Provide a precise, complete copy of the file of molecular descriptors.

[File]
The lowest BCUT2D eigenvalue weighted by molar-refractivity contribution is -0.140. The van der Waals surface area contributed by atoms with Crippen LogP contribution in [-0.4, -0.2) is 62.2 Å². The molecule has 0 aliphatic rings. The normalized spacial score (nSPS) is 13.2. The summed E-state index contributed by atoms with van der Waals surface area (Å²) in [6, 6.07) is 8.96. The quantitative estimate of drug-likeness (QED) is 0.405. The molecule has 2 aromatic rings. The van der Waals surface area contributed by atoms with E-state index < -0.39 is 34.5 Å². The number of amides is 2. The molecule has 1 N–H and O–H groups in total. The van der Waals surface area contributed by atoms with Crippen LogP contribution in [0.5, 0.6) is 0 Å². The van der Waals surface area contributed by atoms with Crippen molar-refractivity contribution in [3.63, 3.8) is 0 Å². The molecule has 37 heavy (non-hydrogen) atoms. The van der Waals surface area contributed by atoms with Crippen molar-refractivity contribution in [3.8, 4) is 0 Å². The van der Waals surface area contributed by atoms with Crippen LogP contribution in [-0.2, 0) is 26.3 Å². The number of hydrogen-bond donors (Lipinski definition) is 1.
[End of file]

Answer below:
The lowest BCUT2D eigenvalue weighted by molar-refractivity contribution is -0.140. The van der Waals surface area contributed by atoms with Crippen LogP contribution in [-0.4, -0.2) is 62.2 Å². The molecule has 0 aliphatic rings. The normalized spacial score (nSPS) is 13.2. The summed E-state index contributed by atoms with van der Waals surface area (Å²) in [6, 6.07) is 8.96. The quantitative estimate of drug-likeness (QED) is 0.405. The molecule has 2 aromatic rings. The van der Waals surface area contributed by atoms with E-state index < -0.39 is 34.5 Å². The number of amides is 2. The molecule has 1 N–H and O–H groups in total. The van der Waals surface area contributed by atoms with Crippen LogP contribution in [0.5, 0.6) is 0 Å². The van der Waals surface area contributed by atoms with Crippen molar-refractivity contribution in [3.63, 3.8) is 0 Å². The molecule has 37 heavy (non-hydrogen) atoms. The van der Waals surface area contributed by atoms with Crippen molar-refractivity contribution in [3.8, 4) is 0 Å². The van der Waals surface area contributed by atoms with Crippen LogP contribution in [-0.2, 0) is 26.3 Å². The number of hydrogen-bond donors (Lipinski definition) is 1.